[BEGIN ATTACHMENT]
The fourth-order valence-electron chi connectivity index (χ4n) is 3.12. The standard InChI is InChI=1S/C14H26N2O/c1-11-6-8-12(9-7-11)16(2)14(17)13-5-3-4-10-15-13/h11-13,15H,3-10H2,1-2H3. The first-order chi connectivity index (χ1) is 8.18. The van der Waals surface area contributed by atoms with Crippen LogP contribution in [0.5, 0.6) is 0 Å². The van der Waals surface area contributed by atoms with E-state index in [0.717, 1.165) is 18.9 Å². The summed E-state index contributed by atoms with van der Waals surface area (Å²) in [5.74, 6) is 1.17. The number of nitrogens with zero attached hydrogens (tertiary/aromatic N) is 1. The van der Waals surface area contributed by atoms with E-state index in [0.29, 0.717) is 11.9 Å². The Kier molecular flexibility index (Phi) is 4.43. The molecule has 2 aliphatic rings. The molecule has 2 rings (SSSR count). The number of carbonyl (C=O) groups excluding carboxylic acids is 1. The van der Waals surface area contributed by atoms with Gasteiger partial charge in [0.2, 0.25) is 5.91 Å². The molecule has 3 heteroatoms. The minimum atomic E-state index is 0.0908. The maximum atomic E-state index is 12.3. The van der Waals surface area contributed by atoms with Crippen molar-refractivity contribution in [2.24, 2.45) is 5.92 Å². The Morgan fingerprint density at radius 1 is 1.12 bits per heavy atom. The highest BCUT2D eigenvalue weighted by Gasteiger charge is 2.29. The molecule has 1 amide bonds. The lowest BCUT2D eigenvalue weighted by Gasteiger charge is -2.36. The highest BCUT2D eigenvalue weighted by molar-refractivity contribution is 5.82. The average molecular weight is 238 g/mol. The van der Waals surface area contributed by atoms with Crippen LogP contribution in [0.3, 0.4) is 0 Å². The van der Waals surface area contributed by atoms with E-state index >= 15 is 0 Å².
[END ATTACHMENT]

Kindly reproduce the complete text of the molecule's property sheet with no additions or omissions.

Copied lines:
The fourth-order valence-electron chi connectivity index (χ4n) is 3.12. The standard InChI is InChI=1S/C14H26N2O/c1-11-6-8-12(9-7-11)16(2)14(17)13-5-3-4-10-15-13/h11-13,15H,3-10H2,1-2H3. The first-order chi connectivity index (χ1) is 8.18. The van der Waals surface area contributed by atoms with Crippen LogP contribution in [0.5, 0.6) is 0 Å². The van der Waals surface area contributed by atoms with E-state index in [0.717, 1.165) is 18.9 Å². The summed E-state index contributed by atoms with van der Waals surface area (Å²) in [5.74, 6) is 1.17. The number of nitrogens with zero attached hydrogens (tertiary/aromatic N) is 1. The van der Waals surface area contributed by atoms with E-state index in [0.29, 0.717) is 11.9 Å². The Kier molecular flexibility index (Phi) is 4.43. The molecule has 2 aliphatic rings. The molecule has 2 rings (SSSR count). The number of carbonyl (C=O) groups excluding carboxylic acids is 1. The van der Waals surface area contributed by atoms with Gasteiger partial charge in [0.2, 0.25) is 5.91 Å². The molecule has 3 heteroatoms. The minimum atomic E-state index is 0.0908. The maximum atomic E-state index is 12.3. The van der Waals surface area contributed by atoms with Crippen molar-refractivity contribution in [2.24, 2.45) is 5.92 Å². The Morgan fingerprint density at radius 1 is 1.12 bits per heavy atom. The highest BCUT2D eigenvalue weighted by Gasteiger charge is 2.29. The molecule has 1 amide bonds. The lowest BCUT2D eigenvalue weighted by Gasteiger charge is -2.36. The highest BCUT2D eigenvalue weighted by molar-refractivity contribution is 5.82. The average molecular weight is 238 g/mol. The van der Waals surface area contributed by atoms with Crippen LogP contribution in [0.3, 0.4) is 0 Å². The van der Waals surface area contributed by atoms with E-state index >= 15 is 0 Å².